At the Charlotte store, Design Forum and Frontgate added more displays offering live product interaction, so customers can experience the special features of such diverse merchandise lines as portable TVs and bathroom mirror lights. To help make that possible, more electrical outlets were installed in the space.
In addition, several computer kiosks have been installed throughout the store to give consumers access to the company's entire merchandise line on Frontgate.com. “It's physically impossible to stock every catalog item in the store,” Jeffrey explains. “The in-store displays had to be edited down to featured merchandise and higher-volume goods.”Advertisement
For now, Cooper says, Frontgate is using the existing two stores as a laboratory “to find out what works and what doesn't” before rolling out the stores on a national basis. And while the first two stores are both mall-based, Cooper says the basic design can easily be adapted for use in lifestyle centers or freestanding locales.
“Customer reaction to our first two stores has been exciting,” he says. “We think they do a great job of leveraging our catalog and maintaining a consistent brand image. Both those factors will help us to grow in the future.”
To give the Frontgate stores a residential feel, wood floors, large crown moldings and limestone ceramic tile on the walls are used throughout.
Client: Frontgate, West Chester, Ohio – Paul Tarvin, president, ceo; Marvin Cooper, president, Cornerstone Brands Inc.-Retail; Gerald Dwyer, director of stores
Design, Architect and Engineer: Design Forum, Dayton, Ohio – R. Scott Jeffrey, senior vp, design and planning; Diane Borton, vp, account management; Donny Victorianus, senior environmental designer; Joe Klamert, fixtures; Jason Walker, resource specialist; Christine Warren, graphic designer; Chris Duly, job captain; Heidi Miller, director, graphics production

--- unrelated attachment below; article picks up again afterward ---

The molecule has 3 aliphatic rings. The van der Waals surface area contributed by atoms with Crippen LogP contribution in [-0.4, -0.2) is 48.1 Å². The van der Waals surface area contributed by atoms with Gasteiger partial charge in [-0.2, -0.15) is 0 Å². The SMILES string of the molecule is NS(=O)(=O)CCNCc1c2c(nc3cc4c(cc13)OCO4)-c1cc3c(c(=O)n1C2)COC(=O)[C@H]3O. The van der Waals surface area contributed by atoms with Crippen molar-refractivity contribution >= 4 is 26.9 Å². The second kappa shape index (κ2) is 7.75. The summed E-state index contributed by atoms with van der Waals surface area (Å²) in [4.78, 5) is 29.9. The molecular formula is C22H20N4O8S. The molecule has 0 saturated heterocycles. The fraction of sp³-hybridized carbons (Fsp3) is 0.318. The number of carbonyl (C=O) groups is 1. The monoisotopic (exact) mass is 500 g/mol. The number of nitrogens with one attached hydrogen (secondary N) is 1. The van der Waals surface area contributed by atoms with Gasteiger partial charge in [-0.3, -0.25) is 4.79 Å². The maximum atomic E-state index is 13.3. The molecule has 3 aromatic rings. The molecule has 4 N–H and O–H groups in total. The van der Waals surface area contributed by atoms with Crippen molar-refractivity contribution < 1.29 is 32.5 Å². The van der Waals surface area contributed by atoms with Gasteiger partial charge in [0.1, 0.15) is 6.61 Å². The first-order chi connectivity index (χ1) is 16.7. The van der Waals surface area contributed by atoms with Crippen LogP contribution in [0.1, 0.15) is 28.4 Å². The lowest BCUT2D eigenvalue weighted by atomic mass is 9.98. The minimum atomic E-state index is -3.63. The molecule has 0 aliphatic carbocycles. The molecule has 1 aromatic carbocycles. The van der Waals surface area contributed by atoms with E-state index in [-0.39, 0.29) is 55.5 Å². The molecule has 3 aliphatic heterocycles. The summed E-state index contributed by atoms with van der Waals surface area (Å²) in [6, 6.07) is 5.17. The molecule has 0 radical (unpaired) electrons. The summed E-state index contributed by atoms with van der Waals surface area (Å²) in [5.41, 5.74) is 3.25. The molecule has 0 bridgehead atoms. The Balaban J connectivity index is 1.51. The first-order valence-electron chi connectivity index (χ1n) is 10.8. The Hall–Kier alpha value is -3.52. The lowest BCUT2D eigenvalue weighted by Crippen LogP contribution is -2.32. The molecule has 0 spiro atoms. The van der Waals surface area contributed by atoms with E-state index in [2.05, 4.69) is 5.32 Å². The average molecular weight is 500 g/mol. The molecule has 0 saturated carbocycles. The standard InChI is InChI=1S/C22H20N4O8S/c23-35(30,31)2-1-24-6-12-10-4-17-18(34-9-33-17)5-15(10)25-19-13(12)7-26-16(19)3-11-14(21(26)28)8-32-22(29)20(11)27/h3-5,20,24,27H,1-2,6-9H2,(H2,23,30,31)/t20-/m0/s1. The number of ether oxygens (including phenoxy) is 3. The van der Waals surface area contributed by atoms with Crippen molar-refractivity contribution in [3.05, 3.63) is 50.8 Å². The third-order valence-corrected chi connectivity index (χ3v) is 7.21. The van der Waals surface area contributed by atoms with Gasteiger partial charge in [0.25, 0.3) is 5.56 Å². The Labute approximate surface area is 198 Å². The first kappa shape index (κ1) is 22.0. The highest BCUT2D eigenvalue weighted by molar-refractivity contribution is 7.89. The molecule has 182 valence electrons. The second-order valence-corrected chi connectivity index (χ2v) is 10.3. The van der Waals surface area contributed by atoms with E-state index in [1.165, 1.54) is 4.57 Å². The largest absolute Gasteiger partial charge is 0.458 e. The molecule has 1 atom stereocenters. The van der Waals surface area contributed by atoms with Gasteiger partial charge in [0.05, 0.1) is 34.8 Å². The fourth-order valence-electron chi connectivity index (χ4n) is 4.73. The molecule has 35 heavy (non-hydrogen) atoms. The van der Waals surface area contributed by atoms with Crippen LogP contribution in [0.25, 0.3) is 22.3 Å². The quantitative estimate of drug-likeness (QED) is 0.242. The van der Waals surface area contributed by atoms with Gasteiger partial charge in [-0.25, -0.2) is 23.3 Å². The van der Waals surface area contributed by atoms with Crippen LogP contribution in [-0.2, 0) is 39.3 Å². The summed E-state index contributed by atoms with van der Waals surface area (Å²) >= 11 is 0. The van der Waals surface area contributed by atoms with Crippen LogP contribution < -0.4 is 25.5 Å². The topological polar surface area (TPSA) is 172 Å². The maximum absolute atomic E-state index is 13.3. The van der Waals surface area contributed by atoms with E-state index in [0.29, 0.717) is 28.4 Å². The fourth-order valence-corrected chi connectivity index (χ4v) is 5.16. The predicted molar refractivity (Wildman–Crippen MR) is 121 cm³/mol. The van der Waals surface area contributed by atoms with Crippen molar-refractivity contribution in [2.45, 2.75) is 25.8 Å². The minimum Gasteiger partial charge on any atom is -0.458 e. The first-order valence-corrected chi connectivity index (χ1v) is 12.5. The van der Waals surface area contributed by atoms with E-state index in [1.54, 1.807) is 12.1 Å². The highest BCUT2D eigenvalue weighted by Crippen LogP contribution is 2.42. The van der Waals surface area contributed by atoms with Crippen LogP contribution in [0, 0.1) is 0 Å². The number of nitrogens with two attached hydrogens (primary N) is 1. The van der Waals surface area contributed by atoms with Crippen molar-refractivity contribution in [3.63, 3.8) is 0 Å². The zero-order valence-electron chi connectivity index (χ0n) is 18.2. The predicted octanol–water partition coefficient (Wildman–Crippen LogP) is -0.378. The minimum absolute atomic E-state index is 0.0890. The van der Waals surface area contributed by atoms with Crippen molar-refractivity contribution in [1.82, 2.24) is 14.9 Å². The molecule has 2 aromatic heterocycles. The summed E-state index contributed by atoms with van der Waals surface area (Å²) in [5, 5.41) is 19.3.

General Contractor: Providence Contractors, Columbus, Ohio
Suppliers: Virginia Tile Co., Farmington Hills, Mich., Solnhofen, San Francisco, Gammapar, Forest, Va., Armstrong World Industries Inc., Lancaster, Pa. (flooring); Atlas, Los Angeles (carpeting); Tango Lighting, Fort Lauderdale, Fla., Hi-Lite, Chino, Calif., LBL, Chicago Heights, Ill. (lighting); Wilsonart Intl., Temple, Texas, Veneer Specialists, Chicago (fixtures); Benjamin Moore, Montvale, N.J. (paint); Sunbrella, Glen Raven, N.C., Knoll, Oxforshire, U.K., Maharam, New York (fabrics)
Photography: Jamie Padgett, Chicago
Embracing Whole-Brained Thinking in the Design Journey
Strategy needs creative, and creative needs strategy—yep, having both is really the only way of unifying all disciplines with a common vernacular with an eye toward building a strong creative vision that is foundational to the processes. Hear from Bevan Bloemendaal, former VP, Global Environments & Creative Services at Timberland, how to connect the dots between disciplines, claiming and creating a clear differentiation for the brand and ensuring that any asset (experience, product, ad, store, office, home, video, game) is created with intention.
Forever 21 CEO Steps Down After Less than Two Years
Moosejaw Opens Bentonville, Ark. Store
Allbirds Opens First Denver Store
Macy’s Goes to Court to Block Amazon Billboard
Hasbro CEO Brian Goldner Dies
Nordstrom Launches New Home Concept
Headlines2 weeks ago
Hasbro CEO Brian Goldner Dies
News2 weeks ago
Father-Daughter Duo Sentenced After Pleading Guilty to $6M Shoplifting Scheme
Headlines2 weeks ago
California Law Mandates Gender-Neutral Toy Section
Window/In-store Displays5 days ago
Coach’s “Windows of the Future” Are Not Your Average Window Displays: PHOTOS
Specialty Apparel2 weeks ago
Levi’s Shifts VM Strategy for Bigger Focus on Jeans
Photo Gallery6 days ago
PHOTOS: Retail Design Pros Converge on Denver for IRDC 2021
Headlines1 week ago
“Great Resignation” Continues with Record Numbers
Headlines6 days ago
Sen. Elizabeth Warren Calls for Amazon’s Breakup